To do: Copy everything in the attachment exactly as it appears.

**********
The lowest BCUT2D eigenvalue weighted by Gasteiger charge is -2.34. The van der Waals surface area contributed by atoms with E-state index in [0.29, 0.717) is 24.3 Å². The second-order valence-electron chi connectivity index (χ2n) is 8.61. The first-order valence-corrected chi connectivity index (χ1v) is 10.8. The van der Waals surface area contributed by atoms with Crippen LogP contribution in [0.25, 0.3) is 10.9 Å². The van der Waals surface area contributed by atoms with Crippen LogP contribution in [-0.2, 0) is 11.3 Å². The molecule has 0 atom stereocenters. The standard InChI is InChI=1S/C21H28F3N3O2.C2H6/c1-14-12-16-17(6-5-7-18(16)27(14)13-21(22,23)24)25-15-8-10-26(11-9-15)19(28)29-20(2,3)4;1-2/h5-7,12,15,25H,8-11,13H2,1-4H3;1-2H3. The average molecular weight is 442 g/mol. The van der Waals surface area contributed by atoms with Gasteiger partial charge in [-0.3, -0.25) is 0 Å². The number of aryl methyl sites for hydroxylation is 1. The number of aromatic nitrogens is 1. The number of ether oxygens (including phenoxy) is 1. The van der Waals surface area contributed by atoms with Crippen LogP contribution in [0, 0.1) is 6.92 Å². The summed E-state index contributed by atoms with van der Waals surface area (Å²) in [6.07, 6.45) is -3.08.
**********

The lowest BCUT2D eigenvalue weighted by Gasteiger charge is -2.34. The van der Waals surface area contributed by atoms with E-state index in [0.29, 0.717) is 24.3 Å². The second-order valence-electron chi connectivity index (χ2n) is 8.61. The first-order valence-corrected chi connectivity index (χ1v) is 10.8. The van der Waals surface area contributed by atoms with Crippen LogP contribution in [0.25, 0.3) is 10.9 Å². The van der Waals surface area contributed by atoms with Crippen LogP contribution in [-0.2, 0) is 11.3 Å². The molecule has 0 atom stereocenters. The standard InChI is InChI=1S/C21H28F3N3O2.C2H6/c1-14-12-16-17(6-5-7-18(16)27(14)13-21(22,23)24)25-15-8-10-26(11-9-15)19(28)29-20(2,3)4;1-2/h5-7,12,15,25H,8-11,13H2,1-4H3;1-2H3. The average molecular weight is 442 g/mol. The van der Waals surface area contributed by atoms with Gasteiger partial charge in [-0.3, -0.25) is 0 Å². The number of aryl methyl sites for hydroxylation is 1. The number of aromatic nitrogens is 1. The number of ether oxygens (including phenoxy) is 1. The van der Waals surface area contributed by atoms with Crippen LogP contribution in [0, 0.1) is 6.92 Å². The summed E-state index contributed by atoms with van der Waals surface area (Å²) in [6.07, 6.45) is -3.08.